Saturday, May 10, 2008

Ritwik Ghatak's 'Meghe Dhaka Tara'

If the movies of Satyajit Ray recreate reality, and portray life's grief brilliantly without a hint of melodrama – those of the idiosyncratic Ritwik Ghatak are filled with vibrant melodrama, disillusionment, trauma and sorrow of everyday life that would squeeze your heart dry and yet, it is as if you wait for that elixir becoming available to the protagonist, that hint of hope present like the shadow, everywhere. You feel the recurring tragedy (most of Ghatak's films have heavy doses of the tragic, or have a strong hint of the same) and wait eagerly for it to melt as if hoping for some light at the end of the tunnel – not exactly in the way good destroys evil in the contemporary fare of movies but more like the myth of the phoenix – the self-effacing protagonist facing and undergoing even enjoying the pain and somehow reviving from it all. Not that any of his movies directly end with a light at the end of the tunnel, but they leave chinks of hope in the patina of absolute darkness as waves of tragedy often with dashes of comedy, literally destroys that very hope. The intellectual force with which the story moves and the sensory and musical movement though sharp and jarring sounds as well as melodious classical music are riveting as well. Today I watched 'Meghe Dhaka Tara' (The Cloud Capped Star, 1960) on DD Bangla, a Ghatak masterpiece in its own right.

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Starting with the image of a big Banyan tree - one well capable of providing shade to a multitude under it; it as if serves as an allegory for the generosity of heart of the protagonist, Neeta (Supriya Choudhury); it goes on to depict with excruciating detail the pain and loss in her life - one within a displaced, poverty-struck middle class family – perhaps with an eye on the partition aspect. She is the one who fends for the whole family and is studying too. Her elder brother Shankar is a singer who is always practicing and hopes to one day become a famous classical singer/musician (Anil Chatterjee does justice to the role). Her younger brother is an upcoming footballer and her younger sister is a not-so-good student. She is in love with a person Sanat who is himself doing his higher studies. They all and this includes her parents (the underemployed but supportive father and the tongue-lashing, scathing mother) depend on her for their livelihood. As the story develops incidents and circumstances force her to leave her studies and work full time. She postpones her marriage with Sanat, so her brother can get successful. However in the meantime; Sanat is captured by the beauty of her sister Geeta and actually gets married to her. Later due to the stress of work she starts to suffer from chronic fever and illness.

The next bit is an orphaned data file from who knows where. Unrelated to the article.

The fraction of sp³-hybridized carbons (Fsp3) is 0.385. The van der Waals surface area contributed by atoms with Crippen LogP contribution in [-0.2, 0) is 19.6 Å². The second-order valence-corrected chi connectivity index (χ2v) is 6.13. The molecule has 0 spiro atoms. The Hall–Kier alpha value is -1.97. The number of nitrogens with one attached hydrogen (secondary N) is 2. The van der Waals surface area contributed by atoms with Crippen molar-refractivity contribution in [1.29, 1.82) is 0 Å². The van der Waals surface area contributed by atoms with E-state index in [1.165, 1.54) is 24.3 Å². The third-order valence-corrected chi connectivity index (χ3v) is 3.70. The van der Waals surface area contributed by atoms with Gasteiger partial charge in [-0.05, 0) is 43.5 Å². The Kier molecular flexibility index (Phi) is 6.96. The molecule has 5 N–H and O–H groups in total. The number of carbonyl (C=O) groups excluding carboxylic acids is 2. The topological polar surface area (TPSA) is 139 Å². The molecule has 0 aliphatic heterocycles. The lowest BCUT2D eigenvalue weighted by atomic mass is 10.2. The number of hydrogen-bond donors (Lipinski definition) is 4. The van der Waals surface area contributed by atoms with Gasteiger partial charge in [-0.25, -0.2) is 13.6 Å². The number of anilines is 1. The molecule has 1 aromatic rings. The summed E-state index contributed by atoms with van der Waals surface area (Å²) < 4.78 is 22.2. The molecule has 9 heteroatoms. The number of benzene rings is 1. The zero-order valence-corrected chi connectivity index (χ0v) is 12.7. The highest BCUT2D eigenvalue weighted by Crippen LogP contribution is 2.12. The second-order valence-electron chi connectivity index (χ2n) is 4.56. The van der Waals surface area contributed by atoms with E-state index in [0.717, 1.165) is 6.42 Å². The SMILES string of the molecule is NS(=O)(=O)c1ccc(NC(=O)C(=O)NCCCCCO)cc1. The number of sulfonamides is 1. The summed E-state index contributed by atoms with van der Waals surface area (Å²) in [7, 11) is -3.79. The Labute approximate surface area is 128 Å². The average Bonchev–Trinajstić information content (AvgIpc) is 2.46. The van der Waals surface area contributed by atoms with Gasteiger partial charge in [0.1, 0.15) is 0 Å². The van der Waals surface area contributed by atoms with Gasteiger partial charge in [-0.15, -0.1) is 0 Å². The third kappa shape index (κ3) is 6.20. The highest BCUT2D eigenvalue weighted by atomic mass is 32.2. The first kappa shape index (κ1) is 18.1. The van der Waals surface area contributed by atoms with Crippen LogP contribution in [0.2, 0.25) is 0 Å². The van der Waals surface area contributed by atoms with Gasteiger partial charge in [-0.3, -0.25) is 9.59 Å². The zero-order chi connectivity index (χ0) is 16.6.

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In one scene she later repents that she should not have been so simple a girl, and should have stood up for herself, instead of being mum and bearing all the pain. The ending scene leaves you feeling pathetic when Neeta now in a sanatorium recovering from Tuberculosis in the hills of Shillong breaks down and cries out to her brother Shankar; by the end of the movie a successful and famous singer; that she 'wanted to live', always wanted to live and that she does not want to die now and the cry 'I want to live' is amplified and reverberates in the peaks and rocks of the surrounding hills. Truly evocative of the painfully selfless destiny and bleakness that befall some people's lives and yet as I said the movie has an alluring and intellectually stimulating nature; like all good movies do.

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A 5/5 – truly superb cinema and great performances from everyone. Here's Part 1 of the movie from YouTube.

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